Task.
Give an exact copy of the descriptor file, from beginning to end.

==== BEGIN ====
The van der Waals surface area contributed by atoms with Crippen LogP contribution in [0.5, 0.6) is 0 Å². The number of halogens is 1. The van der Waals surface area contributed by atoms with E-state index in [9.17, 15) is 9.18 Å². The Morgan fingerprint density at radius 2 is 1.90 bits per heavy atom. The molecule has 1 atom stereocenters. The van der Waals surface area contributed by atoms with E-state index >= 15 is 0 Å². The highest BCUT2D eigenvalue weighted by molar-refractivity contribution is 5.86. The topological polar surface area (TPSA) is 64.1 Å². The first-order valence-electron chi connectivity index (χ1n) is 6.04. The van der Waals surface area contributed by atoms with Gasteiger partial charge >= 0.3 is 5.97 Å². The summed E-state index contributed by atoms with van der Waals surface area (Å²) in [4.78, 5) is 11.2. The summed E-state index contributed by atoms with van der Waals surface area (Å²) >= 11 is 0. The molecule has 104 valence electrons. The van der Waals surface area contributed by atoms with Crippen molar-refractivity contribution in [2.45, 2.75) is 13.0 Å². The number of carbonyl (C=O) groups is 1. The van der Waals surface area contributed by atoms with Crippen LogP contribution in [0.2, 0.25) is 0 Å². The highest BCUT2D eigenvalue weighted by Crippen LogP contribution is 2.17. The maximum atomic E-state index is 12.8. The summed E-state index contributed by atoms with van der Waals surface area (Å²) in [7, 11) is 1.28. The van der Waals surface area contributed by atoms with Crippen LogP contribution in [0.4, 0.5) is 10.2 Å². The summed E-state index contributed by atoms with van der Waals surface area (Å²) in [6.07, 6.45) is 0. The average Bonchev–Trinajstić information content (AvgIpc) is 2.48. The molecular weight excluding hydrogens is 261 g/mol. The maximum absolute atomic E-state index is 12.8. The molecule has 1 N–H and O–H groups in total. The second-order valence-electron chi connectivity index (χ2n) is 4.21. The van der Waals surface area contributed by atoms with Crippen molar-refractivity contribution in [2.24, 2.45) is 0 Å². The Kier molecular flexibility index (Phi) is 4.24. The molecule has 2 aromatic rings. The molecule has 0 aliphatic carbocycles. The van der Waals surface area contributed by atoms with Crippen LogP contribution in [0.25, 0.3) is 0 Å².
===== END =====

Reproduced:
The van der Waals surface area contributed by atoms with Crippen LogP contribution in [0.5, 0.6) is 0 Å². The number of halogens is 1. The van der Waals surface area contributed by atoms with E-state index in [9.17, 15) is 9.18 Å². The Morgan fingerprint density at radius 2 is 1.90 bits per heavy atom. The molecule has 1 atom stereocenters. The van der Waals surface area contributed by atoms with E-state index >= 15 is 0 Å². The highest BCUT2D eigenvalue weighted by molar-refractivity contribution is 5.86. The topological polar surface area (TPSA) is 64.1 Å². The first-order valence-electron chi connectivity index (χ1n) is 6.04. The van der Waals surface area contributed by atoms with Gasteiger partial charge >= 0.3 is 5.97 Å². The summed E-state index contributed by atoms with van der Waals surface area (Å²) in [4.78, 5) is 11.2. The summed E-state index contributed by atoms with van der Waals surface area (Å²) >= 11 is 0. The molecule has 104 valence electrons. The van der Waals surface area contributed by atoms with Crippen molar-refractivity contribution in [2.45, 2.75) is 13.0 Å². The number of carbonyl (C=O) groups is 1. The van der Waals surface area contributed by atoms with Crippen LogP contribution in [0.2, 0.25) is 0 Å². The highest BCUT2D eigenvalue weighted by Crippen LogP contribution is 2.17. The maximum atomic E-state index is 12.8. The summed E-state index contributed by atoms with van der Waals surface area (Å²) in [7, 11) is 1.28. The van der Waals surface area contributed by atoms with Crippen LogP contribution in [0.4, 0.5) is 10.2 Å². The summed E-state index contributed by atoms with van der Waals surface area (Å²) in [6.07, 6.45) is 0. The average Bonchev–Trinajstić information content (AvgIpc) is 2.48. The molecular weight excluding hydrogens is 261 g/mol. The maximum absolute atomic E-state index is 12.8. The molecule has 1 N–H and O–H groups in total. The second-order valence-electron chi connectivity index (χ2n) is 4.21. The van der Waals surface area contributed by atoms with Crippen molar-refractivity contribution in [2.24, 2.45) is 0 Å². The Kier molecular flexibility index (Phi) is 4.24. The molecule has 2 aromatic rings. The molecule has 0 aliphatic carbocycles. The van der Waals surface area contributed by atoms with Crippen LogP contribution in [0.25, 0.3) is 0 Å².